These are just a few of the random memory cards I have laying around the house. I thought since my collection stretches back to the Canon HF100 I might as well run a few of them through a speed test. I used H2testw 1.4 to run the tests. This is the same program I use to check for fakes or bad memory cards when buying from ebay.  I’m sure there are a lot of other great speed check programs that could be used, but this was simple and easy. The only thing I’m not sure of is the packet size written by the test. Larger or smaller size wirte files can sometimes make a dramatic difference in speed test results with flash memory. This isn’t really intended to be a perfect speed test, but more of a chance to compare and contrast different class memory cards using the same program.

The first test was the SanDisk Extreme 16GB card. This ended up being the best out of the tests I ran this morning. 15.9 MByte/s Seems to be the high mark in which to compare the rest of these cards.

The SanDisk Extreme 32GB card did test out a little bit slower then the 16GB version at 15.3 Mbyte/s. This ended up being faster then most of the cards I tested, but it’s odd that it’s results were slightly slower then a card of the same rating and brand.

The Transcend 16GB Class 10 came in 3rd place behind the 2 SanDisk cards at 11.3 MByte/s.  The performance is still good, but there is a noticeable speed drop from SanDisk to Transcend cards.

This Adata 16GB class 6 card was kind of a surprise. I was expecting it to kick out numbers around 8 or 9 MByte/s but ended up with a respectable 10.5 MByte/s. I wonder If I got lucky with this card. I’ve seen many complaints about Adata cards being much slower then other brands.

This Is the PNY 32GB Class 4 card. The speeds are pretty good for a Class 4 card, but a bit slow for DSLR film making. PNY prominently displays the word “premium” across the front of the card, but it’s 7.71 MByte/s seem to drop out about every 3rd shot on my T2i. This card, on the other hand works great on my old Canon HF S100.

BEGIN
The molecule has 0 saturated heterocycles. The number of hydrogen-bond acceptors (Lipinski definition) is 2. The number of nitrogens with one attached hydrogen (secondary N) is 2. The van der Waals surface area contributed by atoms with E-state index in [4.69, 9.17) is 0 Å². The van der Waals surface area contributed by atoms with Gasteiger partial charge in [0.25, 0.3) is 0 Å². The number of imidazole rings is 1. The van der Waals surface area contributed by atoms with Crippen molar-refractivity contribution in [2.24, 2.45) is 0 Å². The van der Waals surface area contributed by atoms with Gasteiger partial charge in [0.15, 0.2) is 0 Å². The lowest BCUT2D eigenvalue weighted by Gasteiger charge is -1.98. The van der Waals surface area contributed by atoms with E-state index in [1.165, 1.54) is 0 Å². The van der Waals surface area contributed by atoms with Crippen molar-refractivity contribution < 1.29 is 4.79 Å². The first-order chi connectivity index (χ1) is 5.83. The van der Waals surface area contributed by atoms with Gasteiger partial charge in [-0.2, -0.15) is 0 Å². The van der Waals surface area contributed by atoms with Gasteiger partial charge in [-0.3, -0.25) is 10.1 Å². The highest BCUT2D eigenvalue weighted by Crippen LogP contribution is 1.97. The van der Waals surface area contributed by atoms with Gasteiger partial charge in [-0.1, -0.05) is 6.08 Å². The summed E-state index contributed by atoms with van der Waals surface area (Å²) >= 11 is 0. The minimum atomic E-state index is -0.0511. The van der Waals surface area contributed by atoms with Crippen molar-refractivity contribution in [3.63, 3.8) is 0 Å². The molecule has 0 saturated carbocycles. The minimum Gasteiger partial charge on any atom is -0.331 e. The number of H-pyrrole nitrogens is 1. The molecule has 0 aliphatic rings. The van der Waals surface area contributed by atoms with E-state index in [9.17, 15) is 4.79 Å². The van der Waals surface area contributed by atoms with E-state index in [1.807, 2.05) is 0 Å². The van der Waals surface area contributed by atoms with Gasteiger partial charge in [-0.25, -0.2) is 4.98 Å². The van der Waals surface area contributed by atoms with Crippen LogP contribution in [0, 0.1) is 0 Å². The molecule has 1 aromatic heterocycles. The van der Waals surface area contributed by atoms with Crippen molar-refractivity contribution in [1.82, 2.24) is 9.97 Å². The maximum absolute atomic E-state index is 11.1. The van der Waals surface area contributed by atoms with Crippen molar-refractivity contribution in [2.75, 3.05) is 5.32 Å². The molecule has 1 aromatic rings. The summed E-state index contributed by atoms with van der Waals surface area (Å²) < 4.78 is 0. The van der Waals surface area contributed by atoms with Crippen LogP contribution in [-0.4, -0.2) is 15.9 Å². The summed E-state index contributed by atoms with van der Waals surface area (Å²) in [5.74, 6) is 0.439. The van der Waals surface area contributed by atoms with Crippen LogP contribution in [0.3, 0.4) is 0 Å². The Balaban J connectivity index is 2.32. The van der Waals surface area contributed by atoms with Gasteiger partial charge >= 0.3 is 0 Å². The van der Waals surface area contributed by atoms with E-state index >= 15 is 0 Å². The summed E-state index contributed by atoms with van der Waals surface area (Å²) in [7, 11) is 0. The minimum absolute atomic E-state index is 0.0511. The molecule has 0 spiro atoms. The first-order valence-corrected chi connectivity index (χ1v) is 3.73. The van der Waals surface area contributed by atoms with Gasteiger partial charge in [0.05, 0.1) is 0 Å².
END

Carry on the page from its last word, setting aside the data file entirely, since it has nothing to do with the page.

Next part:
This last one is the Patriot 32GB Class 4 card. It’s data speeds are very close to my PNY card at 7.68 MByte/s. I think I originally paid around $80 for this card and used it constantly in numerous AVCHD cameras over the last few years.

These class 4 and class 6 cards are rarely used in my Canon T2i, but it’s nice to see how they stack up against newer and faster SDHC cards. Early AVCHD cameras encoded video at about a 1/4 the data rate of Canon’s current DSLR cameras and even the newest AVCHD based cameras encode video at around half the data rate of the T2i. These slower cards can easily handle that.

I’ve even heard from a few people that they’ve had little to no problems using their old 16GB class 4 cards in their DSLR cameras. Although I don’t recommend it, there are some cards out there that work great regardless of what’s stamped on the front.  These tests aren’t perfect, but they should give you something to think about the next time you go memory shopping.

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